Tumen exhibition expresses passion for Jewish narrative
For more years than anyone can remember, a clutch of Jewish ritual objects sat in cases on the mezzanine of Goldfarb Library, an out-of-the-way location for an unremarked-upon selection from what is actually a jewel of Brandeis’ vast store of Judaica – the Bernice and Henry Tumen Collection.
Individual objects were interesting enough, but the exhibit lacked context and cohesion. Few people gave it a second look.
That all changed recently, as Zachary Albert, who received his master’s in Near Eastern and Judaic Studies this spring, unveiled a parting gift to the university – a refurbished, contextualized display with explanatory wall panels and QR codes for quick access to additional information. Now the exhibit suggests motivations and influences that shaped the spice boxes, Kiddush cups, Torah pointers, menorahs and other objects.
Nor is Albert’s contribution limited to what you can see there. He also photographed the entire 177-object Tumen Collection and created an online finding aid.
Albert, who wrote his master’s thesis on museum narratives of the Holocaust, has concerned himself with museum exhibits and their impacts from an early age.
“I went to school in Allen, Texas,” the only Jew in his school, he said during a chat as the new exhibit went up. “There was a sixth-grade trip to the holocaust museum in Dallas, and I was nervous that people would be watching me, asking each other ‘How will he react?’ My Mom and I went a week before so I would not be overwhelmed.”
As it turned out, he was overwhelmed in a wholly different way. A group of survivors was in the museum when he went with his mother “and I loved them,” Albert recalls. “They were so warm, and I was amazed by what they had been through.”
As a result, he began volunteering at the museum. His interest in the Holocaust and Jewish artifacts blossomed into a bar mitzvah project through which he secured for the Dallas museum a Torah scroll from the Czech scrolls collection at London’s Westminster Synagogue, where Torahs looted and often desecrated by the Nazis are preserved.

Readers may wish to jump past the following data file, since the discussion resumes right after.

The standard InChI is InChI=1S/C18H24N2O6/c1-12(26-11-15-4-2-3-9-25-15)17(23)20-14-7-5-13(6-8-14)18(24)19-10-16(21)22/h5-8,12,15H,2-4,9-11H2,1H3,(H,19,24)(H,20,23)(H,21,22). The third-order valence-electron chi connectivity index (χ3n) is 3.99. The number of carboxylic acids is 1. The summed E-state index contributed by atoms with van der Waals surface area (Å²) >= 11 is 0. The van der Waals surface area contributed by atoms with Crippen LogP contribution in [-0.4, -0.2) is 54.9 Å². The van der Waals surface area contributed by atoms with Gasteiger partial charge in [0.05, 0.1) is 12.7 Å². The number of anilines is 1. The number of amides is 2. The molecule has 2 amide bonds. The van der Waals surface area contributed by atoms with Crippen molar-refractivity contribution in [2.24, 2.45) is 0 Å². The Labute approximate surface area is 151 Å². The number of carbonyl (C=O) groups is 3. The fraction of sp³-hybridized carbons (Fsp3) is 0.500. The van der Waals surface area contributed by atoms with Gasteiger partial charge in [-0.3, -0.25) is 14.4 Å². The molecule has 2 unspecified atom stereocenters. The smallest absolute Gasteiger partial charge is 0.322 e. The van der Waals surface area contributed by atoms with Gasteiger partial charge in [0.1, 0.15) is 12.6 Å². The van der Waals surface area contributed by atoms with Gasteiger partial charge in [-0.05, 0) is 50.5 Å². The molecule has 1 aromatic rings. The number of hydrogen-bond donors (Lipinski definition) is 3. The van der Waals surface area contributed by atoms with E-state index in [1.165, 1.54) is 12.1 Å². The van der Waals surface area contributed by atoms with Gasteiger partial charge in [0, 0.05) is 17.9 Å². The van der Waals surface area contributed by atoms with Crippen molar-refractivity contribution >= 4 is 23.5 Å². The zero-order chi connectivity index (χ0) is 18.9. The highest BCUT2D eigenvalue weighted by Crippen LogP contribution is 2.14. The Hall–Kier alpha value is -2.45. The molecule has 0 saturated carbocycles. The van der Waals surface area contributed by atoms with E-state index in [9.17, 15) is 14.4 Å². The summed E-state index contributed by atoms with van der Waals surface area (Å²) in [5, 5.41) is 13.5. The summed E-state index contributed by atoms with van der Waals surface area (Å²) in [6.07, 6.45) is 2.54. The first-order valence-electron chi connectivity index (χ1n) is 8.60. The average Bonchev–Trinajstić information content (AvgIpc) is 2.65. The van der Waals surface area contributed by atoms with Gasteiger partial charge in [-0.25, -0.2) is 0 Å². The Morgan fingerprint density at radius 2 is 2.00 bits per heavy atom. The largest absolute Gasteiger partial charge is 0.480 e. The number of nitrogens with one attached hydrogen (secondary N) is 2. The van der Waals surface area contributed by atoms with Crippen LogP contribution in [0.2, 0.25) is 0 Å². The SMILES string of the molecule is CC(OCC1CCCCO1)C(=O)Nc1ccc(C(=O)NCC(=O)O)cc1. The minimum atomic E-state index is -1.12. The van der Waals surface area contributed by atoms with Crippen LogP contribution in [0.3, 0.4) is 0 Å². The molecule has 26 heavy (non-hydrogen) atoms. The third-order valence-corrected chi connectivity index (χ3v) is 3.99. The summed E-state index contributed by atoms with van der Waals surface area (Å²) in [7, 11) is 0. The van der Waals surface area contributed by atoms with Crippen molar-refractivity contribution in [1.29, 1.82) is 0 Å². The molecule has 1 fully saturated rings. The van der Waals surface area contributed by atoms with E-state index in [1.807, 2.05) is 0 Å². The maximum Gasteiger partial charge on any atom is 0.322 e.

A second-degree black belt, he staged a “board breakathon,” raising $7,000 to bring the Torah to this country. The story was chronicled in a film by Robert O. Curry, “Dancing with Torah.”
“I feel a loving burden from the survivors to tell the story after they are gone,” Albert said. “My generation will be the last to say they actually met a Holocaust survivor.”
Turning to the Tumen collection, he said that “a lot of these artifacts speak to living traditions that have gone through the filters of other cultures” – a reason for his arrangement of some of the pieces against a background of Christian and Muslim imagery.
The collection was assembled over many years by Dr. Henry J. Tumen and Bernice Tumen of Philadelphia. Dr. Tumen, who died in 1994, was a gastroenterologist, professor of medicine, and the chairman of the Department of Medicine at the Graduate School of Medicine and Graduate Hospital of the University of Pennsylvania.
Most pieces in the collection are from the 19th and 20th centuries, but some are ancient – as far back as the 2nd century. The collection was given to the Rose Art Museum in 1981, and is now under the care of the university’s Archives and Special Collections Department.
When he took leave of Brandeis in late June, Albert was headed for Poland, where he will be one of 10 graduate students participating in the Auschwitz Jewish Center Fellows Program this summer. He then will become education and public engagement coordinator for the Los Angeles Museum of the Holocaust.